As far as ensuring A Level students are prepared for University, it is not just about resources; in fact I would argue resources are not the issue. In my view it is all about the quality of the teaching. Teachers maketh the pupil. And, in my view, teachers should not be spoon feeding their students; they should be empowering students to think for themselves and to use their own brain. That is what students are required to do at University, and that is what teachers of A Levels students should be helping and supporting their students to do – to think for themselves, and then to be able to express themselves confidently verbally and on paper.

    I know many people will disagree with me, but that is my view. We need to ensure that we have teachers who are the right quality, and who deliver for their students. Teachers really do maketh the pupil.

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    • Thank you! Of course, anybody’s opinion is worth hearing!

      I completely agree, A levels do need to be more vigorous as to prepare university hopefuls better. That is why I said making A levels harder isn’t a bad idea. But why can’t we make it harder and simultaneously make it for everyone? I read about ‘catch-up classes’ in the guardian some time ago, and I don’t know too much about it but I think that only a few universities run these. I asked my brother (3rd year at university) and he’s never heard of such classes. So it could be the case that the media just cherry picked some examples to highlight their point (nothing new). Besides, I highly doubt the standards of universities will drop because of this – I read science articles daily and the majority of studies and reports come from Oxbridge and other prestigious institutes. Then again, I’m still 17 and may not be looking at the whole picture, and this is looking at only one subject.

      We are also forgetting that the effect of Gove’s plan will marginalise students not going to university and will reinforce the stigma attached with vocational courses – which is definitely wrong. Okay, so there will be a set of exams just for University students, but Gove hasn’t dealt with the rest of the students. What of them?

      That is definitely true, though I didn’t expand on this in my article. My school in particular has, in my opinion, unbelievably terrible teaching standards. And I think that’s is probably why the school is doing so poorly. Not only are we spoon-fed everything, we are encouraged to just memorise facts and not to question what we learn. I find my teachers simply read from the text book and set us some simple questions and that’s it, lesson over. We rarely have discussions or are told of any applications of what we learn – unlike in America where this was a common form of teaching. Unsurprisingly, my class in America is doing a lot better than my current class.

      Reply
  4. Sakib

    I agree that vocational courses should not be looked down upon and should be more highly valued than they are at present. We are very short of skilled tradesmen in this country and we need them!

    “Not only are we spoon-fed everything, we are encouraged to just memorise facts and not to question what we learn. I find my teachers simply read from the text book and set us some simple questions and that’s it, lesson over.”
    I find this appalling and shocking. I don’t think teachers like this are fit to teach in our schools. Teachers should be empowering pupils to question, to challenge, to use their brain and to think for themselves. That is what education is all about. Teachers are not there just to get through the curriculum; they are there to nurture and nourish young minds. If they cannot do that, or can’t be bothered, they should not be teachers.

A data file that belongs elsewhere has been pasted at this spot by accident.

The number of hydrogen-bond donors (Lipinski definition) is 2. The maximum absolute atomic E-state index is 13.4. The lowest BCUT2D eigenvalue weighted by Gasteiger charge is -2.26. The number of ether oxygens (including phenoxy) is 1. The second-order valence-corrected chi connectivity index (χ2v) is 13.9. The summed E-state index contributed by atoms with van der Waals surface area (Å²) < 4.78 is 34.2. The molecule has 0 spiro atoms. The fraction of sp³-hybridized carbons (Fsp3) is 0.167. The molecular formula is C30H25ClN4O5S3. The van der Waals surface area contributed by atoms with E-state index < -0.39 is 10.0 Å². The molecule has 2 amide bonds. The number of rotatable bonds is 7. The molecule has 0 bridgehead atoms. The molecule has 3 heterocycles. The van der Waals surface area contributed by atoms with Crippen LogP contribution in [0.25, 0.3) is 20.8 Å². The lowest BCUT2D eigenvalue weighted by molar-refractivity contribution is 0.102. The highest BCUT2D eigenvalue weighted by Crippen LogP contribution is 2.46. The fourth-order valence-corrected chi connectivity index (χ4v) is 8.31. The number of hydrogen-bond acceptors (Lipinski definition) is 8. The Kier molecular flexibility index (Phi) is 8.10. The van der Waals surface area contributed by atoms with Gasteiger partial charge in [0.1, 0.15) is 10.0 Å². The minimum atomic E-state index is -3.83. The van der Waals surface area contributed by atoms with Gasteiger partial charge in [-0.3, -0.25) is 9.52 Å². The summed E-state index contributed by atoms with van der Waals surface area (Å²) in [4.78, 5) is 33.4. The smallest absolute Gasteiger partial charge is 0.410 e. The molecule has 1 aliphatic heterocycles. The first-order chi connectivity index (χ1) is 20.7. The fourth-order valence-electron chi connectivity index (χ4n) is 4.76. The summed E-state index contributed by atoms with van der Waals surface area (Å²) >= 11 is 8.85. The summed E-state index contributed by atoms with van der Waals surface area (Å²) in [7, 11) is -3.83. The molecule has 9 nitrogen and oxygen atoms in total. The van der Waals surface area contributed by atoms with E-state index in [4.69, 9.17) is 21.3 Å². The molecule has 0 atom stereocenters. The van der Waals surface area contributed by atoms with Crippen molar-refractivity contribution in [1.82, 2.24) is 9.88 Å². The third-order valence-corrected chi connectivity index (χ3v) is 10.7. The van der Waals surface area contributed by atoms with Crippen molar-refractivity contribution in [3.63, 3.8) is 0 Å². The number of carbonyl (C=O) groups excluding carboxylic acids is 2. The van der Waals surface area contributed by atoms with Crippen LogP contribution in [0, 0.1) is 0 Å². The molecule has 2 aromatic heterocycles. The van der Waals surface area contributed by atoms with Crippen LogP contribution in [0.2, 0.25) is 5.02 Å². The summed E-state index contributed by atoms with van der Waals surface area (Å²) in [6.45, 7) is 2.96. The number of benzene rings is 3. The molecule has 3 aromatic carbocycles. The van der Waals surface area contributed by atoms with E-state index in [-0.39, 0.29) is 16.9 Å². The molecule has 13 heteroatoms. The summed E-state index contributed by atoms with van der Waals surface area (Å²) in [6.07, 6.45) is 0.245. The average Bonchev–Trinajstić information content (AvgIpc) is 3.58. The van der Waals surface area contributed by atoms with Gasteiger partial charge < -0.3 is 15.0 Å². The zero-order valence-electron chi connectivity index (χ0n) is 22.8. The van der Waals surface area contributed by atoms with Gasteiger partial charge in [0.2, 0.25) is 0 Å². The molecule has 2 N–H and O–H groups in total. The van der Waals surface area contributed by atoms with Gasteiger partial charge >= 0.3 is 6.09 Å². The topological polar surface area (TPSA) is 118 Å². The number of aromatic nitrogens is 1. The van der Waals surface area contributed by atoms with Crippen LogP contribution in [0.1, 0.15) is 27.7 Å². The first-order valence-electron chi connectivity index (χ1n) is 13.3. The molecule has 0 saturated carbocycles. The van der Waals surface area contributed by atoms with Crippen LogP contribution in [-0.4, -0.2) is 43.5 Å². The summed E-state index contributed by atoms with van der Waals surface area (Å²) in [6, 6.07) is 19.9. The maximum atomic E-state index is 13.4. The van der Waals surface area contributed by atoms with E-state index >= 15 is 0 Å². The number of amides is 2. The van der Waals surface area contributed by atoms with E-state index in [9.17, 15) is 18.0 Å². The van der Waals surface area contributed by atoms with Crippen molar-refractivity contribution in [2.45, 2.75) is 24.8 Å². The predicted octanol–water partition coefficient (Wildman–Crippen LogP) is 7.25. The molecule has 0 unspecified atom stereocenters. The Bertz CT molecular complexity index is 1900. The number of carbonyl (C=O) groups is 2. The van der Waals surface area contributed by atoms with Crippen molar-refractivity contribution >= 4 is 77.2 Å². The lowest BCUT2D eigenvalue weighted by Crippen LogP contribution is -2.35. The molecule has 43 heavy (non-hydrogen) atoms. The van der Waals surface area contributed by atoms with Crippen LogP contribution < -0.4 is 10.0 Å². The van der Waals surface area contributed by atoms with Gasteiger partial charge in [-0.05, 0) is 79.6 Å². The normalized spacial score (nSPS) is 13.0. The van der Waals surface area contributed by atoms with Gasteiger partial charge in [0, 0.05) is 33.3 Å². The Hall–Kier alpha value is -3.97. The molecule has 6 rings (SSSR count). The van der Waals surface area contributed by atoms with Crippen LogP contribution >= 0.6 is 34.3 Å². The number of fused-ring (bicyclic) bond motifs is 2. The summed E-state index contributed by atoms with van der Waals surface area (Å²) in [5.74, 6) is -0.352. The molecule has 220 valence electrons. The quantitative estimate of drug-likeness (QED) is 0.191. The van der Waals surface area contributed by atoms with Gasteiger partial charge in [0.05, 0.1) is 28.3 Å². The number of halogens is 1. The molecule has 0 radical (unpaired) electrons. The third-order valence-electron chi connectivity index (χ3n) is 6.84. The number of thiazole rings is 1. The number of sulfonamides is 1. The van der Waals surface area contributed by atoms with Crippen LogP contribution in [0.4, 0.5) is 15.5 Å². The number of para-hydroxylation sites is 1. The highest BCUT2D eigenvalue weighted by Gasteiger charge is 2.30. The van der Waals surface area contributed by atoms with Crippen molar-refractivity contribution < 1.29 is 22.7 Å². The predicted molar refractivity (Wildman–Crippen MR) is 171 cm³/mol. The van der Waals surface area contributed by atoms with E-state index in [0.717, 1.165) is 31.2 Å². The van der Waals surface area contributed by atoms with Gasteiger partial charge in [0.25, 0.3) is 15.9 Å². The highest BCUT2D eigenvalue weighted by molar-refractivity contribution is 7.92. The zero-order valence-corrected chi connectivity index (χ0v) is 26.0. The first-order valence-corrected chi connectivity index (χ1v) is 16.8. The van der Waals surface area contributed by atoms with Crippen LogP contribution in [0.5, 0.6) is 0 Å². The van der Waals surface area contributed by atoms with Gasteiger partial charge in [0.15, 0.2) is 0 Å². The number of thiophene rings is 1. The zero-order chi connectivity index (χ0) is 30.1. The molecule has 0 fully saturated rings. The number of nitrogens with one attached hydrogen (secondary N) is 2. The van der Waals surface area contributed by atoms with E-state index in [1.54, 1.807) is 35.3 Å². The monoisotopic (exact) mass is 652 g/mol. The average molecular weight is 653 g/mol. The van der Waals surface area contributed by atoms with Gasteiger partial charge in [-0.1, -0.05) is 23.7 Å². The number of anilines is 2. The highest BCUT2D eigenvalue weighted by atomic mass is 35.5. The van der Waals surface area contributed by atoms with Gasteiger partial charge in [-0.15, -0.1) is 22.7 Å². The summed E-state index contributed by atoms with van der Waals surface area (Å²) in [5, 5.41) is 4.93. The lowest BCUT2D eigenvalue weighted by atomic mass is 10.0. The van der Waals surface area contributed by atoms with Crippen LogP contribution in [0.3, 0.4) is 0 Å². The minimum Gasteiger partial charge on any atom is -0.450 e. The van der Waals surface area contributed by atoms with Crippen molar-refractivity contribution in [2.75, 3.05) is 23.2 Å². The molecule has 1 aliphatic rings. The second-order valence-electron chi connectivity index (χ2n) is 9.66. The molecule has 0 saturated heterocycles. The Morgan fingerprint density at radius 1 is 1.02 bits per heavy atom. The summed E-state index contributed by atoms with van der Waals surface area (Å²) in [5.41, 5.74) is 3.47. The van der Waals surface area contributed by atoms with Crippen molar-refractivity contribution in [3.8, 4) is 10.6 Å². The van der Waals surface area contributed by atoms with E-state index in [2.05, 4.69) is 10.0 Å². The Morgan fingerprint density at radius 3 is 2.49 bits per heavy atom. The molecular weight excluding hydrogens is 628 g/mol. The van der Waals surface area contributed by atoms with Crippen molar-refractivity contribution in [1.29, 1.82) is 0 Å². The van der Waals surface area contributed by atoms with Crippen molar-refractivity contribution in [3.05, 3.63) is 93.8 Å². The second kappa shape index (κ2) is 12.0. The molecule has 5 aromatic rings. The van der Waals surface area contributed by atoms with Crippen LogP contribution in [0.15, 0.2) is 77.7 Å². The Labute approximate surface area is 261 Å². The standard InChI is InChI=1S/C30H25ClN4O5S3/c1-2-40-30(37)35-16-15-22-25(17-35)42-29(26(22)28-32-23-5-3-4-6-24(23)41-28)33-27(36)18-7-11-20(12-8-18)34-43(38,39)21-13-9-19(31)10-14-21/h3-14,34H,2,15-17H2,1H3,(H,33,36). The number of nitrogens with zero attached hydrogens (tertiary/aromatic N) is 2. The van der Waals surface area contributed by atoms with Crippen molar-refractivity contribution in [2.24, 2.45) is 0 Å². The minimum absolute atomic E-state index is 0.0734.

I really hope that your teachers are not representative of teachers generally in secondary schools in the UK. If they are, there is no hope for our youth!

    Reply
    • I absolutely agree. I honestly sit here wondering how on Earth those teachers are still employed. I’d say about 90% of all the teachers I know in my school don’t know anything beyond the curricula so it’s difficult for them to answer questions that may require some understanding or outside knowledge. And at least 3 of my teachers frequently make mistakes in what they teach. I hope they aren’t representative too! Remember this is just one school. But I imagine that other teachers aren’t too much different – just not as bad as the ones I have. A lot of my friends all have the same attitude of learning: memorise, memorise, practice questions. To me that suggests poor teaching.

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  5. I really enjoyed reading this article, Sakib. Although I live in the United States, I think that the A level classes that you described should be challenging for those who plan to go into university. Unfortunately, here in the U.S., there are a lot of excellent schools and also a lot of terrible ones. There are so many schools who are trying to increase their statistics, like the graduation rate, or passing rate, that teachers spoon feed the students information just for them to pass. With all that spoon fed information, those who continue to university don’t do as well – and here we do not have the catching up classes – or they just do not go at all. Students who attended great schools continue on to great universities because of the quality education they received. I wouldn’t mind harder tests here, maybe they could give some slacker kids a wake up call.

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  6. “Teachers spoon feed the students information just for them to pass. With all that spoon fed information, those who continue to university don’t do as well”.
    “Students who attended great schools continue on to great universities because of the quality education they received.”

    I agree with both of these statements 100%.
    Students need less spoon-feeding and more high quality teachers.

    Reply